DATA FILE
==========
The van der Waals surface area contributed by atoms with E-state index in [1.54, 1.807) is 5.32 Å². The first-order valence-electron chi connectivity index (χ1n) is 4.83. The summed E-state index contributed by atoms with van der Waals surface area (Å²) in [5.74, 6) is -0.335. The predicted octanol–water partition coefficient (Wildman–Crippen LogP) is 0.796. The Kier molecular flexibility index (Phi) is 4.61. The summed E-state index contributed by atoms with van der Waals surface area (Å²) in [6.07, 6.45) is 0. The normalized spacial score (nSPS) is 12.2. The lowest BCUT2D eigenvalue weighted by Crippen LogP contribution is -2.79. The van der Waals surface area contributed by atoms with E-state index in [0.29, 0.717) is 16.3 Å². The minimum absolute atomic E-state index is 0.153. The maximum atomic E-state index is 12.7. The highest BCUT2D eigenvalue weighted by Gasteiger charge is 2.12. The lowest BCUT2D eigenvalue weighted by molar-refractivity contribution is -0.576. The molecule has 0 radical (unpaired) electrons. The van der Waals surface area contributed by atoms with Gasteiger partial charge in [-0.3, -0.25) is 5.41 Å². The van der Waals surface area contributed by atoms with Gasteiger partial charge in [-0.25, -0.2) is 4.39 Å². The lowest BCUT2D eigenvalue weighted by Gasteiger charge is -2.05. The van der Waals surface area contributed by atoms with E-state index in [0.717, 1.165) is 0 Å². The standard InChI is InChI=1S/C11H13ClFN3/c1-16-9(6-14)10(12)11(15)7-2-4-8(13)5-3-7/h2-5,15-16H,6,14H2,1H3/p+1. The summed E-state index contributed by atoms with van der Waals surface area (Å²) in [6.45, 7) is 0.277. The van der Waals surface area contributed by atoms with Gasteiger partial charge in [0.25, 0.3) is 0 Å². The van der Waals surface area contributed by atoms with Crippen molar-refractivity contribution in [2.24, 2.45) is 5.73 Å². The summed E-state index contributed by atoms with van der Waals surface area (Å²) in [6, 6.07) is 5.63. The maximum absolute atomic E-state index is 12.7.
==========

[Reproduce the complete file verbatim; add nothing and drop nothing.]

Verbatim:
The van der Waals surface area contributed by atoms with E-state index in [1.54, 1.807) is 5.32 Å². The first-order valence-electron chi connectivity index (χ1n) is 4.83. The summed E-state index contributed by atoms with van der Waals surface area (Å²) in [5.74, 6) is -0.335. The predicted octanol–water partition coefficient (Wildman–Crippen LogP) is 0.796. The Kier molecular flexibility index (Phi) is 4.61. The summed E-state index contributed by atoms with van der Waals surface area (Å²) in [6.07, 6.45) is 0. The normalized spacial score (nSPS) is 12.2. The lowest BCUT2D eigenvalue weighted by Crippen LogP contribution is -2.79. The van der Waals surface area contributed by atoms with E-state index in [0.29, 0.717) is 16.3 Å². The minimum absolute atomic E-state index is 0.153. The maximum atomic E-state index is 12.7. The highest BCUT2D eigenvalue weighted by Gasteiger charge is 2.12. The lowest BCUT2D eigenvalue weighted by molar-refractivity contribution is -0.576. The molecule has 0 radical (unpaired) electrons. The van der Waals surface area contributed by atoms with Gasteiger partial charge in [-0.3, -0.25) is 5.41 Å². The van der Waals surface area contributed by atoms with Gasteiger partial charge in [-0.25, -0.2) is 4.39 Å². The lowest BCUT2D eigenvalue weighted by Gasteiger charge is -2.05. The van der Waals surface area contributed by atoms with E-state index in [0.717, 1.165) is 0 Å². The standard InChI is InChI=1S/C11H13ClFN3/c1-16-9(6-14)10(12)11(15)7-2-4-8(13)5-3-7/h2-5,15-16H,6,14H2,1H3/p+1. The summed E-state index contributed by atoms with van der Waals surface area (Å²) in [6.45, 7) is 0.277. The van der Waals surface area contributed by atoms with Gasteiger partial charge in [0.25, 0.3) is 0 Å². The van der Waals surface area contributed by atoms with Crippen molar-refractivity contribution in [2.24, 2.45) is 5.73 Å². The summed E-state index contributed by atoms with van der Waals surface area (Å²) in [6, 6.07) is 5.63. The maximum absolute atomic E-state index is 12.7.